Yes Vote Explained A “yes” vote on Prop 3 will give Traverse City the right to vote on developments over 60 feet high. It doesn’t require votes on every future building, as incorrectly stated by a previous letter writer. If referendums are held during general elections, taxpayers pay nothing...

Beware Trump When the country you love have have served for 33 years is threatened, you have an obligation and a duty to speak out. Now is the time for all Americans to speak out against a possible Donald Trump presidency. During the past year Trump has been exposed as a pathological liar, a demagogue and a person who is totally unfit to assume the presidency of our already great country...

Picture Worth 1,000 Words Nobody disagrees with the need for affordable housing or that a certain level of density is dollar smart for TC. The issue is the proposed solution. If you haven’t already seen the architect’s rendition for the site, please Google “Pine Street Development Traverse City”...

Living Wage, Not Tall Buildings Our community deserves better than the StandUp TC “vote no” arguments. They are not truthful. Their yard signs say: “More Housing. Less Red Tape. Vote like you want your kids to live here.” The truth: More housing, but for whom? At what price..

Home · Articles · News · Features · Culinary Tourism
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Culinary Tourism

HOT FOR 2014

Ross Boissoneau - March 24th, 2014  

If you feed them, they will come. Culinary tourism, the theme at this year’s Pure Michigan Governor’s Conference on Tourism, had more than 1,000 tourism experts and entrepreneurs talking in early March.

When it comes to maximizing tourism dollars spent in Michigan, food, agriculture, and locally produced beverages are what bring – and keep – money here.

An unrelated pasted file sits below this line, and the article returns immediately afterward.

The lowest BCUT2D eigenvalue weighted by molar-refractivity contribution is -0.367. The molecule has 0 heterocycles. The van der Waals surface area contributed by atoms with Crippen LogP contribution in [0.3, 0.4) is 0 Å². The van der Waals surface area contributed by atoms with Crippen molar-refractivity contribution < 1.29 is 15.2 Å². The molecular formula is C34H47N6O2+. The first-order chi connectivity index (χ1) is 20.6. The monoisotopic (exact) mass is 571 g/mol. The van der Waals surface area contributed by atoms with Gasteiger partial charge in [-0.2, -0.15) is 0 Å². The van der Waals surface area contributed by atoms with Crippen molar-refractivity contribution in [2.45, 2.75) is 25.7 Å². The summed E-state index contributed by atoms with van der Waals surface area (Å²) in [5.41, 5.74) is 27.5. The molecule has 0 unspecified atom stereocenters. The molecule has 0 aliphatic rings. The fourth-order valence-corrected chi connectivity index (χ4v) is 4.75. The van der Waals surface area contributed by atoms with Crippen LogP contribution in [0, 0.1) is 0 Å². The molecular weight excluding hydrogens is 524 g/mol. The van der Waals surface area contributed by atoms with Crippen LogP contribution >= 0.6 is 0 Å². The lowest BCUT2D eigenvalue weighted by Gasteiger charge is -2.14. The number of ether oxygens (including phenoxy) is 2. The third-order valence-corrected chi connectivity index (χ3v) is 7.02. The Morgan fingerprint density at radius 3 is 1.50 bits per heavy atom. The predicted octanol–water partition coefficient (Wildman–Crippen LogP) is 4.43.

Rebecca LeHeup, the executive director of the Ontario Alliance, said the connections between food and agriculture are inherent parts of the chain that attract tourists to an area, along with a region’s arts and culture.

“One thing every visitor does on vacation is eat,” said LeHeup, who presented at the conference, held at the Grand Traverse Resort and Spa in Acme.

According to LeHeup:

• For every $1 spent on local food, $3 is generated in the local economy.

• Food is a brand extension of the region.

• A staff who knows and tastes the foods they are serving increases sales and tips.

Other speakers addressed the impact of tourism on lodging, economic development and branding. MSU professors Sarah Nicholls and Dan McCole presented statistics on Michigan’s 2013’s tourist season and predictions for the upcoming year. The study projects a 4.5 percent increase statewide in this year’s tourism spending.

Other findings from the MSU study include:

• Authentic and local travel are buzzwords for a significant number of tourists who shy away from fast food, strip malls, and theme parks.

• The leisure traveler is looking for simplicity; road trips and national parks are hot.

• From 2000-2012, Michigan was one of the top 10 tourist destinations in the U.S. along with California, Florida, and New York.

• Twice as many Americans prioritize saving for travel compared to saving for a car or hobbies.

Brian DeBano, president and CEO of the Michigan Restaurant Association, said the MRA sees the role of food expanding as more people become aware of what the state has to offer in terms of its food and beverages.

“One in three dollars spent at restaurants is tourism related,” he said. “There’s a big role for us.”

Mike Norton, the media relations manager at Traverse City Tourism, said collaboration is key for northern Michigan to position itself ahead of other destinations.

“Instead of stabbing each other for the last piece of pie, let’s make the pie bigger,” he said, echoing LeHeup, who said industry players must “work together in competition” to increase tourism dollars.

Exhibitors said learning from others is the first step.

“We want to hear what others are doing,” said Coryn Briggs of Blackstar Farms.

H. Michael Buhler of Leelanau Coffee Roasting Company in Glen Arbor said the market could grow as a whole if the region, known already for its wine, beer, agriculture and dining, collaborated better.

“We all do a good job of marketing our foods and restaurants,” he said, “but it appears there’s a greater market there if we pull together and make this a destination for our food.”